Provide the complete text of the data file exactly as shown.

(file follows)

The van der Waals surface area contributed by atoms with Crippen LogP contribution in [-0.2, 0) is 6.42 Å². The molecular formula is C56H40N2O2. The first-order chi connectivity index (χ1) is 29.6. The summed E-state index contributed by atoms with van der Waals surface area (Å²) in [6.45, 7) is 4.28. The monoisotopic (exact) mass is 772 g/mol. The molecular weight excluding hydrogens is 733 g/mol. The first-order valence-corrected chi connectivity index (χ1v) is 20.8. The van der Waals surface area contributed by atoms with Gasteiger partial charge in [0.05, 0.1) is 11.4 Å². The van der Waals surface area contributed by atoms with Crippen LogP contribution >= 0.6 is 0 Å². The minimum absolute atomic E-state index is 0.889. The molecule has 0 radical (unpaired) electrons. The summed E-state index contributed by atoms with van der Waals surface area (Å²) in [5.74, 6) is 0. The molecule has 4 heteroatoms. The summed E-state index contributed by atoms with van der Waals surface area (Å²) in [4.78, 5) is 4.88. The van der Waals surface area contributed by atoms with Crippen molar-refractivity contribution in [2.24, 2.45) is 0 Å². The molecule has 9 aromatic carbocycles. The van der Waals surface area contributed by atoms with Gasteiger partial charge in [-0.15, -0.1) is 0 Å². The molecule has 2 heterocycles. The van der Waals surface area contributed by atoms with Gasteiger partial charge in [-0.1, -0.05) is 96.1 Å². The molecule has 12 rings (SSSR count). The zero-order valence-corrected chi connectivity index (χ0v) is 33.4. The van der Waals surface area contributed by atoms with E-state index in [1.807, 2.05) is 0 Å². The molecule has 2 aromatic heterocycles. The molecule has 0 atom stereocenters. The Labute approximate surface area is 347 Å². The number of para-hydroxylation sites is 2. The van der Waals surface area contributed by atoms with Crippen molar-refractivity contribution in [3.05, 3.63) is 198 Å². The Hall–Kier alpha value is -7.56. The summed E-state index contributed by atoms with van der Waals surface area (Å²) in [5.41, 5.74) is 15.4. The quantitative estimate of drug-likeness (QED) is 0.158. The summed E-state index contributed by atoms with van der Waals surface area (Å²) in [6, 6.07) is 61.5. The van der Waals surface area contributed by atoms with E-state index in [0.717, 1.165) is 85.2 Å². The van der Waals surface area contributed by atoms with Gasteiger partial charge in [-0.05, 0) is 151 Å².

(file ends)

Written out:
The van der Waals surface area contributed by atoms with Crippen LogP contribution in [-0.2, 0) is 6.42 Å². The molecular formula is C56H40N2O2. The first-order chi connectivity index (χ1) is 29.6. The summed E-state index contributed by atoms with van der Waals surface area (Å²) in [6.45, 7) is 4.28. The monoisotopic (exact) mass is 772 g/mol. The molecular weight excluding hydrogens is 733 g/mol. The first-order valence-corrected chi connectivity index (χ1v) is 20.8. The van der Waals surface area contributed by atoms with Gasteiger partial charge in [0.05, 0.1) is 11.4 Å². The van der Waals surface area contributed by atoms with Crippen LogP contribution >= 0.6 is 0 Å². The minimum absolute atomic E-state index is 0.889. The molecule has 0 radical (unpaired) electrons. The summed E-state index contributed by atoms with van der Waals surface area (Å²) in [5.74, 6) is 0. The molecule has 4 heteroatoms. The summed E-state index contributed by atoms with van der Waals surface area (Å²) in [4.78, 5) is 4.88. The van der Waals surface area contributed by atoms with Crippen molar-refractivity contribution in [2.24, 2.45) is 0 Å². The molecule has 9 aromatic carbocycles. The van der Waals surface area contributed by atoms with Gasteiger partial charge in [-0.15, -0.1) is 0 Å². The molecule has 2 heterocycles. The van der Waals surface area contributed by atoms with Gasteiger partial charge in [-0.1, -0.05) is 96.1 Å². The molecule has 12 rings (SSSR count). The zero-order valence-corrected chi connectivity index (χ0v) is 33.4. The van der Waals surface area contributed by atoms with E-state index in [1.807, 2.05) is 0 Å². The molecule has 2 aromatic heterocycles. The molecule has 0 atom stereocenters. The Labute approximate surface area is 347 Å². The number of para-hydroxylation sites is 2. The van der Waals surface area contributed by atoms with Crippen molar-refractivity contribution in [3.05, 3.63) is 198 Å². The Hall–Kier alpha value is -7.56. The summed E-state index contributed by atoms with van der Waals surface area (Å²) in [5.41, 5.74) is 15.4. The quantitative estimate of drug-likeness (QED) is 0.158. The summed E-state index contributed by atoms with van der Waals surface area (Å²) in [6, 6.07) is 61.5. The van der Waals surface area contributed by atoms with E-state index in [0.717, 1.165) is 85.2 Å². The van der Waals surface area contributed by atoms with Gasteiger partial charge in [-0.05, 0) is 151 Å².